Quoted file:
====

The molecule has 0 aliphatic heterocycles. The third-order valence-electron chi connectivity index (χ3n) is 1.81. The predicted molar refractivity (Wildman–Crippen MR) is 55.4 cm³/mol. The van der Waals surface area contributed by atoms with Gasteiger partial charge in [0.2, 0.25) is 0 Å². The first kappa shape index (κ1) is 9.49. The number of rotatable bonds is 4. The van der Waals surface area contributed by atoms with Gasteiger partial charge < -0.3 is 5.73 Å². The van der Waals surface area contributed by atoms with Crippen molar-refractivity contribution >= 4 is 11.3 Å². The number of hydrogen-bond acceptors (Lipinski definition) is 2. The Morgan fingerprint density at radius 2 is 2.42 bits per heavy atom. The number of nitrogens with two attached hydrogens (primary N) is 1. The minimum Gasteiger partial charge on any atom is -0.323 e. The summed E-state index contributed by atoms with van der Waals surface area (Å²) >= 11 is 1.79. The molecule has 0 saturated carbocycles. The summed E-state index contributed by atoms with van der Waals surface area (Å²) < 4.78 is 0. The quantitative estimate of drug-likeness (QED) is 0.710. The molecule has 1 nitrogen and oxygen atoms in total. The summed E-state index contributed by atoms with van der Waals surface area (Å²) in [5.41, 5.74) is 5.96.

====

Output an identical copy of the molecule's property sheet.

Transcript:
The molecule has 0 aliphatic heterocycles. The third-order valence-electron chi connectivity index (χ3n) is 1.81. The predicted molar refractivity (Wildman–Crippen MR) is 55.4 cm³/mol. The van der Waals surface area contributed by atoms with Gasteiger partial charge in [0.2, 0.25) is 0 Å². The first kappa shape index (κ1) is 9.49. The number of rotatable bonds is 4. The van der Waals surface area contributed by atoms with Gasteiger partial charge < -0.3 is 5.73 Å². The van der Waals surface area contributed by atoms with Crippen molar-refractivity contribution >= 4 is 11.3 Å². The number of hydrogen-bond acceptors (Lipinski definition) is 2. The Morgan fingerprint density at radius 2 is 2.42 bits per heavy atom. The number of nitrogens with two attached hydrogens (primary N) is 1. The minimum Gasteiger partial charge on any atom is -0.323 e. The summed E-state index contributed by atoms with van der Waals surface area (Å²) >= 11 is 1.79. The molecule has 0 saturated carbocycles. The summed E-state index contributed by atoms with van der Waals surface area (Å²) < 4.78 is 0. The quantitative estimate of drug-likeness (QED) is 0.710. The molecule has 1 nitrogen and oxygen atoms in total. The summed E-state index contributed by atoms with van der Waals surface area (Å²) in [5.41, 5.74) is 5.96.